Fr. Martindale 's Views
Sea.—While I still question my having in any sense "chosen" Mr. Suffolk to " illustrate " my articles, I must repeat that I do not understand his method, but have not the arrogance to condemn it. Like Mr. Anson—whose technique is so " representative " yet so definitely eliminative and provides drawings of places, and does not aim at an illusion that you are in the place itself—I want to learn. I remember disliking Wagner, and even writing in the diary that 1 then kept (thank God, it is destroyed . . .): " I shall never like Tristan: I am not a yearning' sort of man : still less, The Ring—it is all scraps." Yet 1 came to see the amazing intellectual unity of The Ring and could not now un-see it. Had I time to struggle with post-Wagnerian music, certainly I would grow up into understanding, and maybe liking, much that now I don't. Long ago, Wagner was howled down: now, throngs go delirious over the Queen's Hall Monday Promenades; others think him hopelessly old-fashioned and a wallower in emotion.
Once, the ordinary " third" in music seemed a horrible innovation : the day before yesterday, Debussy's music, based (I believe) on a theory of over-tones, was thought ugly and modernist. When Chnabue painted his Madonna— still very iconic, though with some perspective about her—the Florentine populace went mad with joy, so " realist was she to them. Well, she was the ancestress of the fleshy Magdalens and St. Sebastians of the Renaissance, at which we ought to be worse shocked than at the angular " indecencies " in wood or stone or (as you say) in glass, proper to the Ages of Faith!
The Man With The Union Jack
Let us then be fair all round. You, Sir, were " a little overcome " by Mr. Suffolk's first picture: yet you saw more in it than I did : 1 had no notion what the gentleman with the Union Jack might portend : you saw what was " alluded to." So did others. They were sharper-wined than an elderly man like me. Mr. Suffolk too must be fair to me. He must not mind my saying that it is selfish to say (in line) only what he likes, giving no thought to what other people, priebably, will like. That 'would be as though I were to write only what seethed to me significant, leaving out the rest. That would save a lot of time; but who else would understand my skeleton-outlines? Filleted soles are all right: but no one would care much for being offered just the bones. Upshot-1 write what 1 can about the Saints : Mr. Suffolk draws what he prefers about them; he may not like what I write, nor always 1 what he draws.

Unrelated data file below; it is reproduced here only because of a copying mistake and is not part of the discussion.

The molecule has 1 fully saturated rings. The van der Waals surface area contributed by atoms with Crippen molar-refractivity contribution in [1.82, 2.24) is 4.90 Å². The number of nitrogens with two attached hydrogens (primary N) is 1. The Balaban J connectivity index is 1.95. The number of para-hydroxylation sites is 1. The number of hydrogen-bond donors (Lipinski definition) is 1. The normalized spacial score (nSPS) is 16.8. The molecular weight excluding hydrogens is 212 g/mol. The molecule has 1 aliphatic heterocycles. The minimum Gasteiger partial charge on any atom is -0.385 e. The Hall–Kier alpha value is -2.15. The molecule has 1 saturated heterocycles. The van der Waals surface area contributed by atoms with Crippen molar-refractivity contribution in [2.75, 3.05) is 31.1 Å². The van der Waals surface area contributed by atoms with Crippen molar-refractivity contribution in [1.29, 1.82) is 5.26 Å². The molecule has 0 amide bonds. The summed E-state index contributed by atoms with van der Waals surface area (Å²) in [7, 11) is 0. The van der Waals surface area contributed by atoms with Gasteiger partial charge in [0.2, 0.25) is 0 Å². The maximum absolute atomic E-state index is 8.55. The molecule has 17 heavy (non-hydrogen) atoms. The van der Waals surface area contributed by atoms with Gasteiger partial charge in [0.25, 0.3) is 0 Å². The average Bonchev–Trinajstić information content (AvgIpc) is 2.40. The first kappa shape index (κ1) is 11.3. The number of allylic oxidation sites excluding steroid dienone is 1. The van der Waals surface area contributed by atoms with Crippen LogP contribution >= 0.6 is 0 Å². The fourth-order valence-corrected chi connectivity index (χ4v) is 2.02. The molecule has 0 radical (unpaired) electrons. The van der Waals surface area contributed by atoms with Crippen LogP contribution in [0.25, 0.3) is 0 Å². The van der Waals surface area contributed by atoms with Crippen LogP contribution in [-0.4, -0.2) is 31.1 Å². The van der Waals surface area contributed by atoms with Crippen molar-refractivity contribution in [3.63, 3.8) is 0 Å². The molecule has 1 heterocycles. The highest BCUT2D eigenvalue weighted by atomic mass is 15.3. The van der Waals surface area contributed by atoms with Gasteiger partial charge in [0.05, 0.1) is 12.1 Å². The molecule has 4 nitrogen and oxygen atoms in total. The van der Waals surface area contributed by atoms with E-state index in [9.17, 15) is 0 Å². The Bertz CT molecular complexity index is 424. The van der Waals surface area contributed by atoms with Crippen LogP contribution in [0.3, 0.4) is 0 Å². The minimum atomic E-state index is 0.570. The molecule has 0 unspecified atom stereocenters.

I Am Just I
One of my dearest and 'most maddening friends was Henry (son of Augustus) John. Had he asked me : " Do my drawings please you?", I should have said : " No. Nor will they, nor ought they, to please anyone." But, save for the first word, that answer would doubly have overshot what was just. Had Mr. Suffolk asked me: " Will my drawings suit the Catholic Herald?-', I might have answered: "They will not suit most of its readers. They may suit some, and they have—nuns included. (One correspondent, indeed, finds that St. Ambrose is ' a dear!' That might have startled him.) So let the Editor give you a run for your money—or should I say: Give him a run—not too fast nor too far—for his money . . . "
The Dove And The Ray
"But I like the Dove descending on him —on him, who might have been such a vulture! 1 like the heavenly ray flooding him who (like our politicians) would normally have been groping in fogs. I like the straight eyebrows and straight mouth. I like the ghostly St. Augustine in the background—though who, my dear Philip, will realise it is St. Augustine? or isn't it? 1 don't like the Snake, because St. Ambrose wasn't up against secret and slippery things, but brutally overt and crude things. 1 just disregard the little girl who in no way corresponds ' to his hymns. The arrangement of the Pallium is perfect. I would like, but in no way expect, adverse critics to have attended to these and other details."
1 don't know if Mr. Suffolk is to carry on with his drawings, or I with my articles. If most of his readers dislike either or both, you, my dear Sir, would be foolish to toler ate him, me, or us. But while all Christians are " one thing " in Christ, let not my literary notions be supposed to be, necessarily, his; nor his artistic ones, mine. The ultimate judgment is with God : the proximate one, with you!
C. C. MARTINDALE.
[We have asked Mr. Suffolk to explain to our readers what exactly he is attempting, and
why. He has promised to do so. Correspondence received this week shows a general • desire for more light on the drawings, not any disgust. One priest-reader very frankly says: " Forgive us. therefore, be patient with
us. if we can only see in such productions the spirit of anti-Christ deceiving, if it were possible, even the elect." The combination of this brnial. but sincere. criticism with the humble request for patience is, we believe, new We are hold enough to think that this week's drawing of St. Thomas—a study of utter depression at the thought of failure, contrasted with the triumphant martyr's palm after Our Lord had given strength—will go a long way to convince our readers that there is no anti-Christ here. but the spirit of Christianity expressed through a severe objective form in which all subjectivities of feeling are eliminated.—Enrroa.]